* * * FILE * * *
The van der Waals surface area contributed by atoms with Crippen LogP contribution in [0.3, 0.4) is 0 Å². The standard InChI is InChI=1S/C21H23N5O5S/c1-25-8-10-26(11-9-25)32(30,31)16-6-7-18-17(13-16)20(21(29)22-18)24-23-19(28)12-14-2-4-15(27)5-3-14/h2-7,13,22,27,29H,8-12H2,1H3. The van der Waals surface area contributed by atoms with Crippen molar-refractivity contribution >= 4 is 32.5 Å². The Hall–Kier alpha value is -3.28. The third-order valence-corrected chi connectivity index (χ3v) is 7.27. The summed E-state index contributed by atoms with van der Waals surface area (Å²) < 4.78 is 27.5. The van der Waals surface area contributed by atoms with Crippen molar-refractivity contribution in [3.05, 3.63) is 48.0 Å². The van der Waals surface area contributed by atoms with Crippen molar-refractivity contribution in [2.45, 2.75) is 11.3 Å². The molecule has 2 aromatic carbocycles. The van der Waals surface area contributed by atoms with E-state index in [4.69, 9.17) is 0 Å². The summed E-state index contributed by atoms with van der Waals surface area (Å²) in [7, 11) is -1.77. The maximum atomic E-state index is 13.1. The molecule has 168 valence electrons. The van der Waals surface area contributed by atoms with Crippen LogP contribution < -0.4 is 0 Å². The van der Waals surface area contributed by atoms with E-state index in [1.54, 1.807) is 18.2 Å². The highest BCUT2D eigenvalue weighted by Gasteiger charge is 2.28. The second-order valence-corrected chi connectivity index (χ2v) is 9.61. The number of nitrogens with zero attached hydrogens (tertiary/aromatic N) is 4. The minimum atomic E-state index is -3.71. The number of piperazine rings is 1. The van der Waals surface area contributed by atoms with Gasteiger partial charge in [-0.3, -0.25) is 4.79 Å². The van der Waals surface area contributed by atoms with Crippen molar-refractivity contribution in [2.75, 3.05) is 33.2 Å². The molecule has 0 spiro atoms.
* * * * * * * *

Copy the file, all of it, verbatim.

The van der Waals surface area contributed by atoms with Crippen LogP contribution in [0.3, 0.4) is 0 Å². The standard InChI is InChI=1S/C21H23N5O5S/c1-25-8-10-26(11-9-25)32(30,31)16-6-7-18-17(13-16)20(21(29)22-18)24-23-19(28)12-14-2-4-15(27)5-3-14/h2-7,13,22,27,29H,8-12H2,1H3. The van der Waals surface area contributed by atoms with Crippen molar-refractivity contribution >= 4 is 32.5 Å². The Hall–Kier alpha value is -3.28. The third-order valence-corrected chi connectivity index (χ3v) is 7.27. The summed E-state index contributed by atoms with van der Waals surface area (Å²) < 4.78 is 27.5. The van der Waals surface area contributed by atoms with Crippen molar-refractivity contribution in [3.05, 3.63) is 48.0 Å². The van der Waals surface area contributed by atoms with Crippen molar-refractivity contribution in [2.45, 2.75) is 11.3 Å². The molecule has 2 aromatic carbocycles. The van der Waals surface area contributed by atoms with E-state index in [4.69, 9.17) is 0 Å². The summed E-state index contributed by atoms with van der Waals surface area (Å²) in [7, 11) is -1.77. The maximum atomic E-state index is 13.1. The molecule has 168 valence electrons. The van der Waals surface area contributed by atoms with Crippen LogP contribution < -0.4 is 0 Å². The van der Waals surface area contributed by atoms with E-state index in [1.54, 1.807) is 18.2 Å². The highest BCUT2D eigenvalue weighted by Gasteiger charge is 2.28. The second-order valence-corrected chi connectivity index (χ2v) is 9.61. The number of nitrogens with zero attached hydrogens (tertiary/aromatic N) is 4. The minimum atomic E-state index is -3.71. The number of piperazine rings is 1. The van der Waals surface area contributed by atoms with Gasteiger partial charge in [-0.3, -0.25) is 4.79 Å². The van der Waals surface area contributed by atoms with Crippen molar-refractivity contribution in [2.75, 3.05) is 33.2 Å². The molecule has 0 spiro atoms.